Thursday, November 13, 2008

Great (?) News

There is always a little bit of apprehension when I hear that a book I love is going to be "adapted" for the big or small screen. But, I'm more hopeful than not about this project. HBO usually does good things, Martin says the script is on point, and they're looking at a "season" = 1 book. So, not too much would be cut out. I'm not even worried so much about the casting, as long as they can act. Cross your fingers, people.

Tuesday, November 11, 2008

Not a surprise

Galleycat has an interesting blurb about a team of econ profs who analyzed the effect of the "bestseller". That term aside, they mention anecdotally that The Kite Runner "has arguably done more to educate Western readers about the realities of daily life in Afghanistan under the Taliban and thereafter than any government media campaign, advocacy organization report, or social science research."

This is something that people who have been paying attention to books and/or movies, music, tv, media have known for years.

Monday, November 10, 2008

Review: Inkheart

Inkheart (Book 1) Inkheart by Cornelia Funke

My review

rating: 4 of 5 stars
This was recommended to me and I've very happy for it. I listened to this book, read by Lynn Redgrave, and there were times when I wanted her to HURRY UP so I could see what would happen next. It is billed as a juvenile book, but it is juvenile in the way that Harry Potter was juvenile. The language is sophisticated, more sophisticated than your typical juvenile book.

It makes you wonder about what happens between the pages of the book when you're not reading it. Or when the book is over? Or before the book begins. The characters Funke creates are vibrant and three dimensional. There are many twists and turns as well, so you can never be sure what lurks behind the next page.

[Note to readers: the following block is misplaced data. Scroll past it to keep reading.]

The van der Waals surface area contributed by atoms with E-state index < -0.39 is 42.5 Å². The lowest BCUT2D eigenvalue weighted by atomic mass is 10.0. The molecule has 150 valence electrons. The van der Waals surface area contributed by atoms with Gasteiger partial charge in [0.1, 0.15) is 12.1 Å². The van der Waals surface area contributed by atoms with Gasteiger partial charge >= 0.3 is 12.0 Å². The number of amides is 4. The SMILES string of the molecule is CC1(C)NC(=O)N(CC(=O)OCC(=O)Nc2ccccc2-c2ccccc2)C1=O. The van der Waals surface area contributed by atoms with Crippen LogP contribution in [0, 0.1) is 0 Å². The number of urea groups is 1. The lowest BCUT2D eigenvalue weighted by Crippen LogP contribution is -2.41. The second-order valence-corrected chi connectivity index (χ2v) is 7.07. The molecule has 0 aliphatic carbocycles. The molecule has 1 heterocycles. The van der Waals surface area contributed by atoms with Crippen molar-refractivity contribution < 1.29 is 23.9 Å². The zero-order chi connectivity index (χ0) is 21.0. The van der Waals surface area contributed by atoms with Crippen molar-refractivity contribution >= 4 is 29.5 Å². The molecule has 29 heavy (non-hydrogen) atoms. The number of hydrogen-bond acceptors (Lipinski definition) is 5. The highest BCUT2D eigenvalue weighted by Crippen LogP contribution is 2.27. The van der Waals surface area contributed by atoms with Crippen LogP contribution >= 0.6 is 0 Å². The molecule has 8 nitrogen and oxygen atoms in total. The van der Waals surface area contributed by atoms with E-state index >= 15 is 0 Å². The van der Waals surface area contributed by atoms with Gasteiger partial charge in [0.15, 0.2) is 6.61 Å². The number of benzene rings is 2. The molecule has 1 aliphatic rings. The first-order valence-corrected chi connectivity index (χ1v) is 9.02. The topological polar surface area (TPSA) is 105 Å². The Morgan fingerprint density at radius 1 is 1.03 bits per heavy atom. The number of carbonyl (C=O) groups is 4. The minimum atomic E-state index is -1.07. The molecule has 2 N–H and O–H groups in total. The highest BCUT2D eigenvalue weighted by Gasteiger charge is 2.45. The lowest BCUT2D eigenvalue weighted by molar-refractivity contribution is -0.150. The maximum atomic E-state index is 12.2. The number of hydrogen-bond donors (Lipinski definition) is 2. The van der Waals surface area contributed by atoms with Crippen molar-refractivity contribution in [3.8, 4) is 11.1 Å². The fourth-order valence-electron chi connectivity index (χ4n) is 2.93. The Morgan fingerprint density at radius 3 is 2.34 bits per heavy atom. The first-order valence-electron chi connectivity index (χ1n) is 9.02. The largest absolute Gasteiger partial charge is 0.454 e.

The only thing that diminished the book for me was that Funke telegraphs her punches many times in the book. By that I mean she'll often use the phrase "Later, when they thought of this..." or "Later, they would recall..." which all but tells you that said character survives whatever nasty surprise yet to befall them. You know certain characters aren't going to die because.....well, they recall things later! It does a lot to dampen the suspense of the book. Maybe that is by design, because it IS a children's book, but it wasn't necessarily what was best for me. Other than that, though, I have no complaints.

Let's hope the movie (set to release in early 2009) is as good as the book!

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Review: Living with the Dead

Living with the Dead (Women of the Otherworld, Book 9) Living with the Dead by Kelley Armstrong

My review

rating: 5 of 5 stars
I listened to this one on audio. It was so good that I listened at work AND at home. I couldn't stop. I wasn't sure how I would feel about this book because it didn't appear to focus on any of my favorites. But, I needn't have worried.

The main storyline was intriguing. The main character had the perfect combination of grit and stupidity that made you cheer for her, and want to strangle her at the same time. The main villain was completely bat shit crazy, even though Armstrong makes her seem somewhat logical as she writes from her point of view. Armstrong strikes a great balance between stalker-chic and sanity, making it so you don't know quite which way to turn.

It was nice to get a continuation of Karl and Hope's story. I'm a fan of Karl and Hope, but I was only partially invested in their couple-hood. I feel better about it now. He is delicious, by the way. No two ways about that!

LOVED Fin and Damon.....and Robyn. Eve cameo was nice, but I did miss Kristof. All in all, a good entry in the series. If people haven't picked up one of these books before, I don't think they'd be left behind. Or, I should say, they won't feel like they have been left behind. They won't have the backstory to fill in the details, but the story told in Living with the Dead is self containing. Hopefully, though, a first time reader would want to find out what they have been missing.

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